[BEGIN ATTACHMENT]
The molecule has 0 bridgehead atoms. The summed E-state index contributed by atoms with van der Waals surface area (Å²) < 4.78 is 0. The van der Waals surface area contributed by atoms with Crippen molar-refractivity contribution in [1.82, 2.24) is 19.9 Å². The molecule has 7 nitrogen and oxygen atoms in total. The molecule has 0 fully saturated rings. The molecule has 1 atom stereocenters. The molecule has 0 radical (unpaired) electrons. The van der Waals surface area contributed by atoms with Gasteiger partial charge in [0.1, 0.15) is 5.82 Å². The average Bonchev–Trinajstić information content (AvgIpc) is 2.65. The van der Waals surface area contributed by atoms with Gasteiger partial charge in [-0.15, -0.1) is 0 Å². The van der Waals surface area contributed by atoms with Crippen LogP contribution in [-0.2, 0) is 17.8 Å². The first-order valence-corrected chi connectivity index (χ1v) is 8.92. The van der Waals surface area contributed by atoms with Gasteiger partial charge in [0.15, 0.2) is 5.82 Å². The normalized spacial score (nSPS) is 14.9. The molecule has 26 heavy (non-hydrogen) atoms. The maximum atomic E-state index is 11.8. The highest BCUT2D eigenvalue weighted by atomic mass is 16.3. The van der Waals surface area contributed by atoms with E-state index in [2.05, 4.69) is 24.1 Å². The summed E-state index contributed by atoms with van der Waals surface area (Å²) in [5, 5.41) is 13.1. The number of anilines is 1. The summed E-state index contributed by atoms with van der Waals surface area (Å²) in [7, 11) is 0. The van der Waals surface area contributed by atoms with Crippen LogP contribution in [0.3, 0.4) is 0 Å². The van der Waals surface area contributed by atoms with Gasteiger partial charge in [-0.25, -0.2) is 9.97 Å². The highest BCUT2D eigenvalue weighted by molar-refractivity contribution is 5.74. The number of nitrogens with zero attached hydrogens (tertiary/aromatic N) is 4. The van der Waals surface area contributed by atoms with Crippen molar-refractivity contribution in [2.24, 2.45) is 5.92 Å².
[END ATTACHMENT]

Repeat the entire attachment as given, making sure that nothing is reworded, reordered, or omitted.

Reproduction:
The molecule has 0 bridgehead atoms. The summed E-state index contributed by atoms with van der Waals surface area (Å²) < 4.78 is 0. The van der Waals surface area contributed by atoms with Crippen molar-refractivity contribution in [1.82, 2.24) is 19.9 Å². The molecule has 7 nitrogen and oxygen atoms in total. The molecule has 0 fully saturated rings. The molecule has 1 atom stereocenters. The molecule has 0 radical (unpaired) electrons. The van der Waals surface area contributed by atoms with Gasteiger partial charge in [0.1, 0.15) is 5.82 Å². The average Bonchev–Trinajstić information content (AvgIpc) is 2.65. The van der Waals surface area contributed by atoms with Gasteiger partial charge in [-0.15, -0.1) is 0 Å². The van der Waals surface area contributed by atoms with Crippen LogP contribution in [-0.2, 0) is 17.8 Å². The first-order valence-corrected chi connectivity index (χ1v) is 8.92. The van der Waals surface area contributed by atoms with Gasteiger partial charge in [0.15, 0.2) is 5.82 Å². The normalized spacial score (nSPS) is 14.9. The molecule has 26 heavy (non-hydrogen) atoms. The maximum atomic E-state index is 11.8. The highest BCUT2D eigenvalue weighted by atomic mass is 16.3. The van der Waals surface area contributed by atoms with E-state index in [2.05, 4.69) is 24.1 Å². The summed E-state index contributed by atoms with van der Waals surface area (Å²) in [5, 5.41) is 13.1. The number of anilines is 1. The summed E-state index contributed by atoms with van der Waals surface area (Å²) in [7, 11) is 0. The van der Waals surface area contributed by atoms with Crippen LogP contribution in [0.3, 0.4) is 0 Å². The van der Waals surface area contributed by atoms with Gasteiger partial charge in [-0.25, -0.2) is 9.97 Å². The highest BCUT2D eigenvalue weighted by molar-refractivity contribution is 5.74. The number of nitrogens with zero attached hydrogens (tertiary/aromatic N) is 4. The van der Waals surface area contributed by atoms with Crippen molar-refractivity contribution in [2.24, 2.45) is 5.92 Å².